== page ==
Landmark Study – No Safe PSA
|6.6%||0 to 0.5|
|10.1%||0.6 to 1|
|17%||1.1 to 2|
|23.9%||2.1 to 3|
|26.9%||3.1 to 4|
This chart shows that of men in the study who had prostate cancer, 84.5% of them had a PSA level of 4 or less. That’s well over ¾ of them. But that’s not the only one…
* Serious Cancer Found Regardless of PSA *
Not only did this study find prostate cancer in men with low PSA levels, but it also found the tumors were relatively serious. Fast growing and more serious cancers, were found in only 2.3% of patients. But those cancers were found at every PSA level.
* The Solution *
I recommend if you are over 50, have a PSA test done every year. But by the age of 65, PSA is not as good of an indicator. Because by then, you probably will have BPH- which is the most common diagnosis in men over 55. Your family history is a more valuable indicator for the risk of prostate cancer. Did your father or brother have prostate cancer? If you can answer yes to this and you have a higher PSA, then possibly you should consider a biopsy.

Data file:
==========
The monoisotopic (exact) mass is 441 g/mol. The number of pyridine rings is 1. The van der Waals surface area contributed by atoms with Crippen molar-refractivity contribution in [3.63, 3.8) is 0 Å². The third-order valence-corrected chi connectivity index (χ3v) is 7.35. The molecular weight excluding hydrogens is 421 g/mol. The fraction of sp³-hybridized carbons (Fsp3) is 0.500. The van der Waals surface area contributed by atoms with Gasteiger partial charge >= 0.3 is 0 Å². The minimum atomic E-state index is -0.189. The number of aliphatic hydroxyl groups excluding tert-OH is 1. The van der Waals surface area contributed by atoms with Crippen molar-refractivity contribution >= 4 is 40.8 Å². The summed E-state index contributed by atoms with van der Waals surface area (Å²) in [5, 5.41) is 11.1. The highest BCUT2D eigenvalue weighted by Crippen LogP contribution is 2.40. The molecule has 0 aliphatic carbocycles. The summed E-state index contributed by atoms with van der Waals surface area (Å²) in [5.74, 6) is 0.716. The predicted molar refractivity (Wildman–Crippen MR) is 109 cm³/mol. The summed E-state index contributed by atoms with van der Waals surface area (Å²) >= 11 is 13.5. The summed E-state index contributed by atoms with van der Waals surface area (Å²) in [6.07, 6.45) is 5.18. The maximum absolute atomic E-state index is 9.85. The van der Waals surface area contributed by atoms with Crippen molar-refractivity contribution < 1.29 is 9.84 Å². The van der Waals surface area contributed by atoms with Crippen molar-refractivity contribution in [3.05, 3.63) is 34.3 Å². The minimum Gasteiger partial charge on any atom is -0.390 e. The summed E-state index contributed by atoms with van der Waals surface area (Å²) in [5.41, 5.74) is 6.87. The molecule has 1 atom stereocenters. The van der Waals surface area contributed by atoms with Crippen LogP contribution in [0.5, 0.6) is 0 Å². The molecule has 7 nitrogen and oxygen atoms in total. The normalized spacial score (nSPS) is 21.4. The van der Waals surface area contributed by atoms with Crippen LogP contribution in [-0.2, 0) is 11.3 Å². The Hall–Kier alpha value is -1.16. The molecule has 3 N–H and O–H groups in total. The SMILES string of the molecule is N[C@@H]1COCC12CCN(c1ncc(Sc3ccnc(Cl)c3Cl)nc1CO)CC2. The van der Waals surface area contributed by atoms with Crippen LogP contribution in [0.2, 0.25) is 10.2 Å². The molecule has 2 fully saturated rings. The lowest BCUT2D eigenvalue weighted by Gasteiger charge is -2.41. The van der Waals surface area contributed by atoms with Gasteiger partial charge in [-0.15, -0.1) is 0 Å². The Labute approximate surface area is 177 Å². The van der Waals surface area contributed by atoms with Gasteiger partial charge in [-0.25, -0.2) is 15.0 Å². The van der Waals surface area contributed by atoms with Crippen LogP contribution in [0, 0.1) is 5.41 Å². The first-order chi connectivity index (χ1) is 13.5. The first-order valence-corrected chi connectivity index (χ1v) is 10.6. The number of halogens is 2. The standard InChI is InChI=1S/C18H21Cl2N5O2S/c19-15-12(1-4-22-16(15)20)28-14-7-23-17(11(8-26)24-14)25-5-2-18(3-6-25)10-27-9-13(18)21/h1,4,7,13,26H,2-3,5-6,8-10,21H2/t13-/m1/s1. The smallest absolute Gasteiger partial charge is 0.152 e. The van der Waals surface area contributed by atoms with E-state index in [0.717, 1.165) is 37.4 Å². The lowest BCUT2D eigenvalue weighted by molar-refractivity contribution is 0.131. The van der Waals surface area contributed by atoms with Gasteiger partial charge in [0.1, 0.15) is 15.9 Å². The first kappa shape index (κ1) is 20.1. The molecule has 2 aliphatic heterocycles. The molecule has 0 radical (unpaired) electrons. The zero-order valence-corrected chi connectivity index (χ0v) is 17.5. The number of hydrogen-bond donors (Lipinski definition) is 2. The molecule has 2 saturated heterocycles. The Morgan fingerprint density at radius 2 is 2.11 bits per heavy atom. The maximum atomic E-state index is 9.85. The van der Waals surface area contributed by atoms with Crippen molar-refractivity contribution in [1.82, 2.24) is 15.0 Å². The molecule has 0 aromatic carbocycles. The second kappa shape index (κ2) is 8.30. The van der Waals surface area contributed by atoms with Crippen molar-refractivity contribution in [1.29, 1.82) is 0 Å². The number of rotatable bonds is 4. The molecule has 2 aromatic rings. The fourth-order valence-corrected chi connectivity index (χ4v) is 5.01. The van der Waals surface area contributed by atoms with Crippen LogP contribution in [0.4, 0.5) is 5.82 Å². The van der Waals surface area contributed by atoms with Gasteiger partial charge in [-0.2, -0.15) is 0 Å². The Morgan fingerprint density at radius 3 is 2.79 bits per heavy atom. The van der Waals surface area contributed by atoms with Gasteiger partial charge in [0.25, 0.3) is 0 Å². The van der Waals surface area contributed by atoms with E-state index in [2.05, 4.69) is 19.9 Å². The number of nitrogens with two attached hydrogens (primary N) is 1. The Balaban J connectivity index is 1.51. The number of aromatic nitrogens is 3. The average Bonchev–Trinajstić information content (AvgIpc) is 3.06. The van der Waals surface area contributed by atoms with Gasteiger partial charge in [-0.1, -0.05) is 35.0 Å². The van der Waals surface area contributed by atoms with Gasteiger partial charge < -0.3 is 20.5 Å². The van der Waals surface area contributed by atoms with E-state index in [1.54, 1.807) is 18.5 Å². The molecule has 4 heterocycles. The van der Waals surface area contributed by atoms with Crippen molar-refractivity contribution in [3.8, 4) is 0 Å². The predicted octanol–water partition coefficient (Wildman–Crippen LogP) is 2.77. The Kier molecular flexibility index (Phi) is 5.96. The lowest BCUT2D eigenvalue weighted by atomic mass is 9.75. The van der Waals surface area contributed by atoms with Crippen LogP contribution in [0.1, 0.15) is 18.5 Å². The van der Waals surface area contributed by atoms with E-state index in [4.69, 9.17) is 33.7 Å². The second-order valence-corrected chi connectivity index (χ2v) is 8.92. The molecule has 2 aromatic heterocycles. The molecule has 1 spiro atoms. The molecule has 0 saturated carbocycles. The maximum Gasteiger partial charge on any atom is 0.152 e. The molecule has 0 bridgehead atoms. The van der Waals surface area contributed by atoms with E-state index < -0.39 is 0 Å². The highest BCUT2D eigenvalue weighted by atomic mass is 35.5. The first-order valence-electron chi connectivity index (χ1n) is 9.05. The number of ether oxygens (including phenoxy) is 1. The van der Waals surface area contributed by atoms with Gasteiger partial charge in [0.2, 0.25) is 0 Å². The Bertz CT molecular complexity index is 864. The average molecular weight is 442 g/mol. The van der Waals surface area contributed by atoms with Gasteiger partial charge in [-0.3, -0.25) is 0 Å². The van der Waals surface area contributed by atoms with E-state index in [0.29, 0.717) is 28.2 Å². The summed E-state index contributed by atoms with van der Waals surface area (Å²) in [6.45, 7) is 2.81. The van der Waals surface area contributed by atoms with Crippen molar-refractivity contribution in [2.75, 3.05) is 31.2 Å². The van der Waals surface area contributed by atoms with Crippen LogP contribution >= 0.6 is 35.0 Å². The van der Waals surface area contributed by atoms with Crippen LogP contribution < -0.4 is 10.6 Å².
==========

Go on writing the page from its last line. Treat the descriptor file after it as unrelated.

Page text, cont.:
Most importantly though, you should watch your PSA Velocity. PSA velocity is the measurement of how your PSA levels rise over time.
We need at least 3 PSA measurements to get an accurate PSA Velocity. Your PSA measurements should each be between 6 months and 2 years apart. A normal PSA velocity is less than 0.75 ng/ml/yr. Any higher is an indication of an increased risk of prostate cancer.
To Your Good Health,
Al Sears MD
1. Thompson, IM, MD, Paules, DK, PhD., et. al., “Prevalence of Prostate Cancer among Men with a Prostate-Specific Antigen Level < 4.0 ng per Milliliter”; The New England Journal of Medicine, May 27, 2004, vol 350: 2239
2. Thompson, IM, MD, Goodman, PJ, MS, et. al., “The Influence of Finasteride on the Development of Prostate Cancer,” The New England Journal of Medicine, July 17, 2003; vol 349: 215